Tesla has had a tough time following the crash on May 7 which resulted in the death of a Florida driver Joshua Brown. But that has not stopped Musk in working toward his ambitious targets. Enough government handouts could be one reason a car company “never has to break even,” reports The Wall Street Journal.
Tesla has big ambitions
Musk makes a reasonable argument that its Autopilot feature is a net improver of safety. But this will not change the thinking of trial lawyers who are making a case that the U.S.-based electric car maker did not sufficiently explain the limitations of the system.
Musk is, however, guilty of statements that could be portrayed as encouraging too much confidence in what he called a “beta” system. Many analysts were wondering what Musk was up to in his frequent exaggerations. A recent report from The Wall Street Journal detailed 20 stories of Musk over the past five years touting production or financial aims the electric car maker failed to meet.
Vanguard’s move into PE may change the landscape forever
Private equity has been growing in popularity in recent years as more and more big-name funds and institutional investors dive in. Now even indexing giant Vanguard is out to take a piece of the PE pie. During a panel at the Morningstar Investment Conference this year, Fran Kinniry of Vanguard, John Rekenthaler of Morningstar and Read More
Musk set an incredible timetable in just the past few weeks for deploying his less expensive and affordable Model 3 sedan. He also talked about a “master plan” to build pickup trucks and tractor trailers. Also he argued why merging with SolarCity would be profitable for the EV firm.
Musk even casually asserted last year that the electric car maker would be worth more than Apple. This week, Musk fan and investor Ron Baron told the Journal that Musk wants to “save the world.”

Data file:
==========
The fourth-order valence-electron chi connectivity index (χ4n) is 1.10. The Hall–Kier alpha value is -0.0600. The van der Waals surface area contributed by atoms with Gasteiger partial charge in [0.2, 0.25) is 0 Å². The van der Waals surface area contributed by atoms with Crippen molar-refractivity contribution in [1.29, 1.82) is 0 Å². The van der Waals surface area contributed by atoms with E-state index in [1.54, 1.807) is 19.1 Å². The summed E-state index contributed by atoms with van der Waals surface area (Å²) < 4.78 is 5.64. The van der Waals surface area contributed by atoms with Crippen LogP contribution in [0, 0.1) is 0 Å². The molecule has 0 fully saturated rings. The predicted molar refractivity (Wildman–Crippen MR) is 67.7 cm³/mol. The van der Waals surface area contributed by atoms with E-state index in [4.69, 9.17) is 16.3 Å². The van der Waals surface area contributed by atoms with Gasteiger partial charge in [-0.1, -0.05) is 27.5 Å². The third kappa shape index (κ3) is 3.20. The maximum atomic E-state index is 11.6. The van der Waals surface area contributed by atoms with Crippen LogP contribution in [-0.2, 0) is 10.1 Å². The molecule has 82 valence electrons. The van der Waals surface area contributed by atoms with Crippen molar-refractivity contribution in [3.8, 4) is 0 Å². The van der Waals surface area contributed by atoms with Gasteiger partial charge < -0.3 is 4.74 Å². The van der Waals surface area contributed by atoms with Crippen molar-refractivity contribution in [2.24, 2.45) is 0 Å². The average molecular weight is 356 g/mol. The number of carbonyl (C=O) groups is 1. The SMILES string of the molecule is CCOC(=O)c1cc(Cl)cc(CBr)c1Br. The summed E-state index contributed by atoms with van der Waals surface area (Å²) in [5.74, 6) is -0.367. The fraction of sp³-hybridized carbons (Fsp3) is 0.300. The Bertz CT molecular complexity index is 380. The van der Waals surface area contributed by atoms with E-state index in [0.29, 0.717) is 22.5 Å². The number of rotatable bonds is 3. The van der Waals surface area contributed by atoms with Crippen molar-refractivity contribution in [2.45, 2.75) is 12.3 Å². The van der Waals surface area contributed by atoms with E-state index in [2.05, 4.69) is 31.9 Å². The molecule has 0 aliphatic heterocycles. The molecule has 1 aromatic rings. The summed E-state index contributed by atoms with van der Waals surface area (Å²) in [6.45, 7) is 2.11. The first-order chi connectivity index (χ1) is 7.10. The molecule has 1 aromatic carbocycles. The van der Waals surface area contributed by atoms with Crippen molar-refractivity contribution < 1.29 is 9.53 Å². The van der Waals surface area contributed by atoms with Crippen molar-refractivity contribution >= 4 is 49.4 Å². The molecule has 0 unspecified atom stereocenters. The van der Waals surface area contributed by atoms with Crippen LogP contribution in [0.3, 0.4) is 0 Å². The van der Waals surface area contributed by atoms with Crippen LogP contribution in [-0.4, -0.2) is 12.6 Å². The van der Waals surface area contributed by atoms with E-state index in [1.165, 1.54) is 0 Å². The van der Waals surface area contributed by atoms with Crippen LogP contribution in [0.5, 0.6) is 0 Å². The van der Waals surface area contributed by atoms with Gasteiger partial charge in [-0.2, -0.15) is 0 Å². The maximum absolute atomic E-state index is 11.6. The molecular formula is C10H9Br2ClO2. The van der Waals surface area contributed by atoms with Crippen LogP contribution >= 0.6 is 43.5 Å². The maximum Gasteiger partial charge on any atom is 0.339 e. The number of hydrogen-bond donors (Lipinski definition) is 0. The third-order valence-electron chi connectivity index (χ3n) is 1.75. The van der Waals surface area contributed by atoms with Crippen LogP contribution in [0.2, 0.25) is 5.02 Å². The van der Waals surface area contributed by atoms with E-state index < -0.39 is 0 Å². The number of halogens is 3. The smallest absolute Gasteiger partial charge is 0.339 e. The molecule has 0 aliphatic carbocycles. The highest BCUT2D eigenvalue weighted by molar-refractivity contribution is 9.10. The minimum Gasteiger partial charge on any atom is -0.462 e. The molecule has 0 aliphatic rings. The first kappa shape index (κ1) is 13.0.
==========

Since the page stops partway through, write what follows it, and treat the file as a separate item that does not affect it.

Musk reminds us of DeLorean case
Economist Graham Brownlow of Queen’s University Belfast revisited the DeLorean case, and that brought another view to light. Brownlow sees beyond the usual faults of John DeLorean. He was the famous renegade General Motors executive who set out in 1975 to make a sports car, now mostly famous for its role in the Back to the Future movies.
“He borrows a concept from the failures of socialism, known as the soft budget constraint, to note the incentives for DeLorean to run his company as if more subsidies could always be extracted from British taxpayers, who were backing the start-up auto maker,” says the WSJ.
At that time, DeLorean said that London was “over a barrel” because large government sums were already invested in the firm. It might sound similar to Musk’s constant exaggerations of the technological and political prominence of his company.
Setting aside the concerns about Tesla’s missed targets, Musk attacked a government agency, the California Air Resources Board, in a conference call this month, saying that its members should “damn well be ashamed of themselves for not arranging for more lucrative zero-emissions credits” for the automaker.
According to Brownlow, “The more [an entrepreneur] expects that the existence and growth of the firm will depend solely on production costs and proceeds from sales, the more he will respect the budget constraint.”